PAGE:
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Archive for the ‘Employment Law Blog – PA and NJ’ Category

Federal Court Dismisses Chamber of Commerce’s Injunction Against Philadelphia’s Wage Equity Law

Posted on: May 31st, 2017

By: Christopher M. Curci

The Philadelphia Chamber of Commerce’s effort to halt the implementation of Philadelphia’s new wage equity law has been dismissed – for now.

By way of background, Philadelphia is at the forefront of increased legislative measures across the country designed to combat wage equity issues. In December of 2016, the Philadelphia City Council passed an ordinance making it unlawful for employers to (1) inquire about a prospective employee’s wage history, and (2) rely on a prospective employee’s wage history in determining that individual’s wages unless the employee “knowingly and willingly discloses” such information. Similar legislation was passed in Massachusetts in 2016 and Oregon last week.

The Philadelphia ordinance was set to go into effect on May 23, 2017. However, the Philadelphia Chamber of Commerce filed a Complaint and a Motion for Preliminary Injunction in the United States District Court for the Eastern District of Pennsylvania on April 6, 2017. In response, the City filed a Motion to Dismiss, arguing that the Chamber of Commerce did not have legal standing to challenge the ordinance. The City agreed to temporarily halt the effective date of the ordinance pending the Court’s decision.

Proponents of the City’s ordinance assert that basing a worker’s wages on her previous salary serves to perpetuate gender wage inequality. The Chamber asserts that the ordinance violates the constitutional rights of its members without meaningfully advancing the City’s interest in eliminating gender discrimination wage disparities. The Chamber further states that the language of the ordinance is overly broad and vague, thereby making it unduly burdensome on employers. In its Motion for Preliminary Injunction, the Chamber stated that the ordinance would be less restrictive and constitutional if it allowed wage history inquiries, but prohibited employers from using wage history as the sole determination of a worker’s salary.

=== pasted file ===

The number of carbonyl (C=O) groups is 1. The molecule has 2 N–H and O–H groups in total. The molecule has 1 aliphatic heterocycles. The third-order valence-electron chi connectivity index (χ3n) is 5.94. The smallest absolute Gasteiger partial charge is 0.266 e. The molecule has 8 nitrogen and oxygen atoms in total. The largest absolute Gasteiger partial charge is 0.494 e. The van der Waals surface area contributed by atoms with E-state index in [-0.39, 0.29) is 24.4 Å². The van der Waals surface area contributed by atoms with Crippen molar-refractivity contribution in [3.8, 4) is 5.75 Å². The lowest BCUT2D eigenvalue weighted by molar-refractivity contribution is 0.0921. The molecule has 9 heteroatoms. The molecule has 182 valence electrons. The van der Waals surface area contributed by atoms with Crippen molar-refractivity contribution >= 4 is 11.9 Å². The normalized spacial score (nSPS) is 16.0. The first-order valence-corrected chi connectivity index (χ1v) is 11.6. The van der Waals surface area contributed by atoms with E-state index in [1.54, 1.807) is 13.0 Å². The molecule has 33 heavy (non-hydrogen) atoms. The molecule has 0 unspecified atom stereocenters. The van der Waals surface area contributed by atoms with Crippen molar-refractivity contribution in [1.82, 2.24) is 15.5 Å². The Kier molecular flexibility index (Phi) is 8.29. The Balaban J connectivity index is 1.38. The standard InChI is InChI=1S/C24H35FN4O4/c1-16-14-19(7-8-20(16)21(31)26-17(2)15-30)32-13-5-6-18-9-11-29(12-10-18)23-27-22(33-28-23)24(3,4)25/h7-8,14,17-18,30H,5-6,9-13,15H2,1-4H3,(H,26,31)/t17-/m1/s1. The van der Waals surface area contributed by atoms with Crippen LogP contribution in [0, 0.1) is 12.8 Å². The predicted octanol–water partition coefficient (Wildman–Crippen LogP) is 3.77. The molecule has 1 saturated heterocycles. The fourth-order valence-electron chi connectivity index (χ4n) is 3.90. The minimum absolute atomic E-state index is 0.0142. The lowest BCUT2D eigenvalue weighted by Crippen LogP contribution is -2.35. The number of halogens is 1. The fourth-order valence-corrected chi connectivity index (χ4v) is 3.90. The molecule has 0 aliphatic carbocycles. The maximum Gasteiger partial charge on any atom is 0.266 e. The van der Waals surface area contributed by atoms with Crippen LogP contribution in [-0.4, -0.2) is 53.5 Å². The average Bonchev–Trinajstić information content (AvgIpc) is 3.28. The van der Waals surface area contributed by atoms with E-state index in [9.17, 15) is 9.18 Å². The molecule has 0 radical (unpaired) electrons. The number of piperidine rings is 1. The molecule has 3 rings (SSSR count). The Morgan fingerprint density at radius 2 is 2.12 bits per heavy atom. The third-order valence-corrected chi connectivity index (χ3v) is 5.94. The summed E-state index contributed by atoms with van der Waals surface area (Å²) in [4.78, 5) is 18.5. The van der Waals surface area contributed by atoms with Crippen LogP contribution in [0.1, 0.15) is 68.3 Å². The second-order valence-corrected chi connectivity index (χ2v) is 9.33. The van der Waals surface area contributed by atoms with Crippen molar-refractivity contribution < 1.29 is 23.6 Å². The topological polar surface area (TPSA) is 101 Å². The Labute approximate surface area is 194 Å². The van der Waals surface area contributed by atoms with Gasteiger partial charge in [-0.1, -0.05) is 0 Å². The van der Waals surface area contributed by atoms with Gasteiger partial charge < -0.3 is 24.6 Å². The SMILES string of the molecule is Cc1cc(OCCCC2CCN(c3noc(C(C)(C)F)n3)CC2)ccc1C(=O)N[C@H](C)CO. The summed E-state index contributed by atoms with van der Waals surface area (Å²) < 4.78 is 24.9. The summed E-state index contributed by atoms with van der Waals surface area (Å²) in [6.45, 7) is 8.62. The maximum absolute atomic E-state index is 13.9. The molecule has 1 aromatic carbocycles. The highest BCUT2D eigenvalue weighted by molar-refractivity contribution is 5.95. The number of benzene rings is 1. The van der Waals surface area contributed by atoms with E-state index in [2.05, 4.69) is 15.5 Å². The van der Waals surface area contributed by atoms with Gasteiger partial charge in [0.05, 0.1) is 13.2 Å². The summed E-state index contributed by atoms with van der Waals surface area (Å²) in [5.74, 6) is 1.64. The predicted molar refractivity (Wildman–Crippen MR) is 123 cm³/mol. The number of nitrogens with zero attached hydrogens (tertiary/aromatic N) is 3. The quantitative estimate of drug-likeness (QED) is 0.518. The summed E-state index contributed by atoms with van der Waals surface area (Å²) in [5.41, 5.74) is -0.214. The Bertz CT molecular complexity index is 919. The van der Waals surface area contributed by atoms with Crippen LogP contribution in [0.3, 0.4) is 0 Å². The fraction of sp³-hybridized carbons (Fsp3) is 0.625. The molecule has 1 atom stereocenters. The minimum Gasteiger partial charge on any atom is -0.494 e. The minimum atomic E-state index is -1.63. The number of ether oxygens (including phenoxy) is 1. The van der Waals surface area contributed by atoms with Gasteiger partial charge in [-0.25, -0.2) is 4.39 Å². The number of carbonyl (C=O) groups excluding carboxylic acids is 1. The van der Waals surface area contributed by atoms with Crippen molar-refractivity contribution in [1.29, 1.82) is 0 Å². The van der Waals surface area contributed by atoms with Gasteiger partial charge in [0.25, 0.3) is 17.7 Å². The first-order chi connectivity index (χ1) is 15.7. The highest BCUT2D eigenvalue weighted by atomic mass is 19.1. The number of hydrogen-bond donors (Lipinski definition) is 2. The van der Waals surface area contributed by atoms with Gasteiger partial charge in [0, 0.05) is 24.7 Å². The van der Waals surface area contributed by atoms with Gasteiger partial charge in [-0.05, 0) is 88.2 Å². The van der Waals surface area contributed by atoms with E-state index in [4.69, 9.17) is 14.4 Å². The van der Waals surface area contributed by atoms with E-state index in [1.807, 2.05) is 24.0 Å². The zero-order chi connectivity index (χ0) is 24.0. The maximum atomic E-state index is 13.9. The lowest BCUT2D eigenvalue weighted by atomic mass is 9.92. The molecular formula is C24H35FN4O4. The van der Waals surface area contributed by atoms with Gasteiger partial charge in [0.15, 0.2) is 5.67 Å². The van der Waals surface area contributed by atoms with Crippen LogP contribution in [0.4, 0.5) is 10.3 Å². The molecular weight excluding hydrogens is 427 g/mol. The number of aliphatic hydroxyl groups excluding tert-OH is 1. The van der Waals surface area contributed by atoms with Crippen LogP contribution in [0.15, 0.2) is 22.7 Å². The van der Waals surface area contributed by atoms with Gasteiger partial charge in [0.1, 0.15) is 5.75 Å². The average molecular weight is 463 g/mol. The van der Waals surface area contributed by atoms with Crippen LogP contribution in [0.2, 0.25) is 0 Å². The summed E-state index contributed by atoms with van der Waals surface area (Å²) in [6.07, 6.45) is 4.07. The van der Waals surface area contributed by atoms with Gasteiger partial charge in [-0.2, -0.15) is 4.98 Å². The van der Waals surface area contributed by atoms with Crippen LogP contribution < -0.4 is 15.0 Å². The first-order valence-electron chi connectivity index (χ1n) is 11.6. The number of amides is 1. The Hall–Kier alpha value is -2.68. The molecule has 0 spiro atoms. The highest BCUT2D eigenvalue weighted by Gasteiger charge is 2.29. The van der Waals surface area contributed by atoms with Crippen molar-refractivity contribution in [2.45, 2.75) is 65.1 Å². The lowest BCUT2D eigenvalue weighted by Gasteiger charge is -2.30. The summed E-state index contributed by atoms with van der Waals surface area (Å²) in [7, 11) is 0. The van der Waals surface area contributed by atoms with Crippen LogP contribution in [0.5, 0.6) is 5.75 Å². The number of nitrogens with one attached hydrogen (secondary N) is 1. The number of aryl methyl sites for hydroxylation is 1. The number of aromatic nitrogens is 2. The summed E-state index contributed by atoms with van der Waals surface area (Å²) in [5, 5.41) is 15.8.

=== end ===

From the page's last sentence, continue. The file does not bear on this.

On May 31, 2017, the Court held that the Chamber of Commerce lacks standing to challenge the City’s ordinance. The Court did not address the merits of whether the ordinance passes constitutional muster.  However, that issue may still be decided on another day.  The Court’s holding was predicated on the fact that the Chamber did not identify a member who would suffer specific harm from the Ordinance.  The Court has allowed the Chamber fourteen days to file an Amended Complaint, and there is also the possibility of an individual business filing a similar Complaint.

Philadelphia employers should be aware of this litigation and the possibility of the ordinance taking effect this summer. Violations of the ordinance can result in compensatory damages, punitive damages, fines, and even imprisonment.

For any questions, please contact Chris Curci at [email protected].

The Battle for Transgendered Bathroom Rights in PA

Posted on: April 19th, 2017

UPLOADBy: Jennifer Ward